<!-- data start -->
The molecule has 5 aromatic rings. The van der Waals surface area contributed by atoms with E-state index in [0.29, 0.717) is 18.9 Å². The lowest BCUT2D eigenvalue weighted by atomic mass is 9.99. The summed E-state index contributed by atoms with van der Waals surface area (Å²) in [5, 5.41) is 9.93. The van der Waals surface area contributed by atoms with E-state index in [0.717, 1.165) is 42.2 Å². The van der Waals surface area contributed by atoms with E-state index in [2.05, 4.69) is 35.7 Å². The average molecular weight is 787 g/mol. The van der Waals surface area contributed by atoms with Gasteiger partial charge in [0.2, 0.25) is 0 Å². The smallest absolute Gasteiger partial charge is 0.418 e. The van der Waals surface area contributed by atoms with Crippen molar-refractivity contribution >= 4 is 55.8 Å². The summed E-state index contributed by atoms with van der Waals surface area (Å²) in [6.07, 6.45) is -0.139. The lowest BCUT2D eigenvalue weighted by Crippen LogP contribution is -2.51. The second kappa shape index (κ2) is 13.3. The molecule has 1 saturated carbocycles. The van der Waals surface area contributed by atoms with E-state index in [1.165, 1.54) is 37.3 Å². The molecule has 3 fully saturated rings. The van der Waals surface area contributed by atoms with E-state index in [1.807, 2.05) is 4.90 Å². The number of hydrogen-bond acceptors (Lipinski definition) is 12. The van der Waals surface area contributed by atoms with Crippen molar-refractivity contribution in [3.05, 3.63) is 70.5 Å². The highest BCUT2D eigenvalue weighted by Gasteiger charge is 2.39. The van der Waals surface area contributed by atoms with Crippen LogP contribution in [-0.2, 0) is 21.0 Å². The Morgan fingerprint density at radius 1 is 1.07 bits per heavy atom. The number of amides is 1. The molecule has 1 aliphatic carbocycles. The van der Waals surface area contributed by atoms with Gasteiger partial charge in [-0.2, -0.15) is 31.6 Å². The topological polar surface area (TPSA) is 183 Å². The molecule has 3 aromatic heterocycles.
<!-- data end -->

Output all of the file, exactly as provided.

The molecule has 5 aromatic rings. The van der Waals surface area contributed by atoms with E-state index in [0.29, 0.717) is 18.9 Å². The lowest BCUT2D eigenvalue weighted by atomic mass is 9.99. The summed E-state index contributed by atoms with van der Waals surface area (Å²) in [5, 5.41) is 9.93. The van der Waals surface area contributed by atoms with E-state index in [0.717, 1.165) is 42.2 Å². The van der Waals surface area contributed by atoms with E-state index in [2.05, 4.69) is 35.7 Å². The average molecular weight is 787 g/mol. The van der Waals surface area contributed by atoms with Gasteiger partial charge in [0.2, 0.25) is 0 Å². The smallest absolute Gasteiger partial charge is 0.418 e. The van der Waals surface area contributed by atoms with Crippen molar-refractivity contribution >= 4 is 55.8 Å². The summed E-state index contributed by atoms with van der Waals surface area (Å²) in [6.07, 6.45) is -0.139. The lowest BCUT2D eigenvalue weighted by Crippen LogP contribution is -2.51. The second kappa shape index (κ2) is 13.3. The molecule has 1 saturated carbocycles. The van der Waals surface area contributed by atoms with E-state index in [1.165, 1.54) is 37.3 Å². The molecule has 3 fully saturated rings. The van der Waals surface area contributed by atoms with E-state index in [1.807, 2.05) is 4.90 Å². The number of hydrogen-bond acceptors (Lipinski definition) is 12. The van der Waals surface area contributed by atoms with Crippen molar-refractivity contribution in [3.05, 3.63) is 70.5 Å². The highest BCUT2D eigenvalue weighted by Gasteiger charge is 2.39. The van der Waals surface area contributed by atoms with Crippen LogP contribution in [-0.2, 0) is 21.0 Å². The Morgan fingerprint density at radius 1 is 1.07 bits per heavy atom. The number of amides is 1. The molecule has 1 aliphatic carbocycles. The van der Waals surface area contributed by atoms with Gasteiger partial charge in [-0.2, -0.15) is 31.6 Å². The topological polar surface area (TPSA) is 183 Å². The molecule has 3 aromatic heterocycles.